Any dual club looking to compete in both hurling and football will need co-operation between the respective managers.
Between 2016 and 2019, Newcestown were the only non-city dual senior club and, while they were graded in senior A hurling as part of the restructuring for 2020, they still fared well, reaching the semis in that and the Premier SFC quarter-finals.
For the coming campaign, Tom Wilson remains as football manager while there should be cordial relations between him and the hurling boss – his brother, Charlie.
“You’re burning the candle at both ends when you’re talking about hurling and football and an awful lot of the same players,” says Charlie Wilson.
“There are advantages and disadvantages in it and if you’re hoping to get to the latter end of either or both competitions, fellas are starting to get tired with a lot of matches under their belt.
“It’s hard to manage that and hard to get it right. Obviously, we’d be hoping that the footballers do well but, at the same time, if they’re doing well, is it hindering us?
“Now, I will take it that we’ll be pulling well with the football manager! You’d expect things to go very well but, if they go wrong, they could go very wrong - if there’s a falling-out, it’ll be a proper falling-out!
“I know with Tom himself, specifically, he has been holding the Newcestown football flag with a while, but he will tell you, first and foremost, that he’s a lover of hurling.
“We’ve all grown up with the dual mantra and we’re going to stick with it. There’s no point changing now because that’s we have and that’s what we are and it hasn’t done us any real harm overall.”
During his playing days, Wilson served Newcestown with distinction as a goalkeeper and was part of the Carbery team that won the county SHC in 1994. However, since his retirement from playing, he has been involved with the juvenile section as chairman and this is his first assignment as manager or selector with the adult team.
“I purely kept my time with underage teams,” he says.
“The underage is forgotten about in too many clubs and if you don’t keep going with it, you’re going nowhere.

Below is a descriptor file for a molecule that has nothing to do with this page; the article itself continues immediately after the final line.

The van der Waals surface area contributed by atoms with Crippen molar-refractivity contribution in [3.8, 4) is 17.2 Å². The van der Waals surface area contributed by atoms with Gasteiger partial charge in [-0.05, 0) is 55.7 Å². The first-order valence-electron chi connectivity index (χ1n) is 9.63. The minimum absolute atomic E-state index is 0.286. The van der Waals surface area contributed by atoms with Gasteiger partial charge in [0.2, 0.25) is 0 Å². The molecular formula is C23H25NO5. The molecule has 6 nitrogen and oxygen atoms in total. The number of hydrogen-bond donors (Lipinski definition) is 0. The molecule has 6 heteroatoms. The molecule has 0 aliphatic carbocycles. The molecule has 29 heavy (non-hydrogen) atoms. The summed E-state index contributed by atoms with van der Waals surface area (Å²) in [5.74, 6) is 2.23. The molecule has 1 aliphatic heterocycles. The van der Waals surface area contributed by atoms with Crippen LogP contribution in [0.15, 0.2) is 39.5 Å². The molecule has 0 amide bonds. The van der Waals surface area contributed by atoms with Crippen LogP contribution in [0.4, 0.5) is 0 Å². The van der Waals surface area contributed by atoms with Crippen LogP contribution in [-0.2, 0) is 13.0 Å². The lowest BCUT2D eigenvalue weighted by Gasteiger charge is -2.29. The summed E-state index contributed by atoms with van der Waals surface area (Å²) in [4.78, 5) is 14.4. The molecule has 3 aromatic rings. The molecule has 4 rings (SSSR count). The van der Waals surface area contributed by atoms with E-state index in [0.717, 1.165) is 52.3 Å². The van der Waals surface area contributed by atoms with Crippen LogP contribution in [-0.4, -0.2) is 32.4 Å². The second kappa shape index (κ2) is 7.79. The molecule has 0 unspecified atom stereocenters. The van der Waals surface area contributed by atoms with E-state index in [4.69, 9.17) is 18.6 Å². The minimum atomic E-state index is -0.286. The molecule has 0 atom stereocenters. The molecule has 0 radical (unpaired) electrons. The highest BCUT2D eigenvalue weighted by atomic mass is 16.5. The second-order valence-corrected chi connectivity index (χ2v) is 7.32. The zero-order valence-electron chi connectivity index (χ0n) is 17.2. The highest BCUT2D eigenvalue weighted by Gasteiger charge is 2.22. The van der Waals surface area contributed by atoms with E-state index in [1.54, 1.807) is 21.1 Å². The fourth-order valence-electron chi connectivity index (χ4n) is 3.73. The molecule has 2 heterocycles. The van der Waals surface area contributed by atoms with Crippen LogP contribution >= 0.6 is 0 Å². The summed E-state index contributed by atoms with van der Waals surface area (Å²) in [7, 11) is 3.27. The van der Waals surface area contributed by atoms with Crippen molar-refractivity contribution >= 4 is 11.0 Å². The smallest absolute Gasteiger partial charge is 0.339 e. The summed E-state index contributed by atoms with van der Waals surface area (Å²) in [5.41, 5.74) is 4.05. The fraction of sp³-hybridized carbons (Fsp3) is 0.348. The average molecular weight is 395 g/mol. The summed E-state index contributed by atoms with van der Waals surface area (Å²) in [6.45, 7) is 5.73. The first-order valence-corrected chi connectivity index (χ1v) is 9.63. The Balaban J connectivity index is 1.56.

“Only that the effects of Covid came in this time around and it was difficult from the point of view of organising managers, I’d probably have left it slip past me for another couple of years.
“You know it is at AGM time, I was approached and they were trying to think of other names, some from outside the club, but it’s much harder to get things done in that respect. I decided that I might as well.
“I’m very familiar with the younger players, but even the older players now, I would have trained them at some stage underage, when I was still playing myself.
“I would say that I have trained 80 or 90 percent of them at one time or another, but whether that’s a good thing or a bad thing is another story!”
Wilson is very happy with the management team that he has assisting him.
“I’m lucky that way,” he says, “I have Seán Twomey, James Desmond and Rick Bradfield.
“James went to Australia for two years and he came back and we were trying to see if he’d play with us and he said he wasn’t going playing but we said we wouldn’t let him go past us, either and we took him on board.
“We’re probably going to split the coaching between three of us – Rick is still playing with the juniors so he’ll let us know if we’re working them hard enough or not!”
Keeping goal is likely to be Wilson’s son Cathal, while nephews Jack and Luke Meade are also involved, but there won’t be any preferential treatment.
“If you throw a stone in Newcestown, you’ll hit a relation!” he laughs.
“That’s the size we are, that’s who we are. If you start falling out with your own, then you’re in trouble anyway.
“Seán Twomey and James Desmond are related, [players] Tadgh and Danny Twomey are brothers of Seán – Jim O’Sullivan was manager last year and his son Séamus was on the panel, when we won back in 2015 Eugene Desmond was manager and he’s an uncle to Tadgh and Danny.
“No matter who’s involved, that’s going to be the case and it’s who we are. The only way you’d get past it would be to bring in an outside coach.”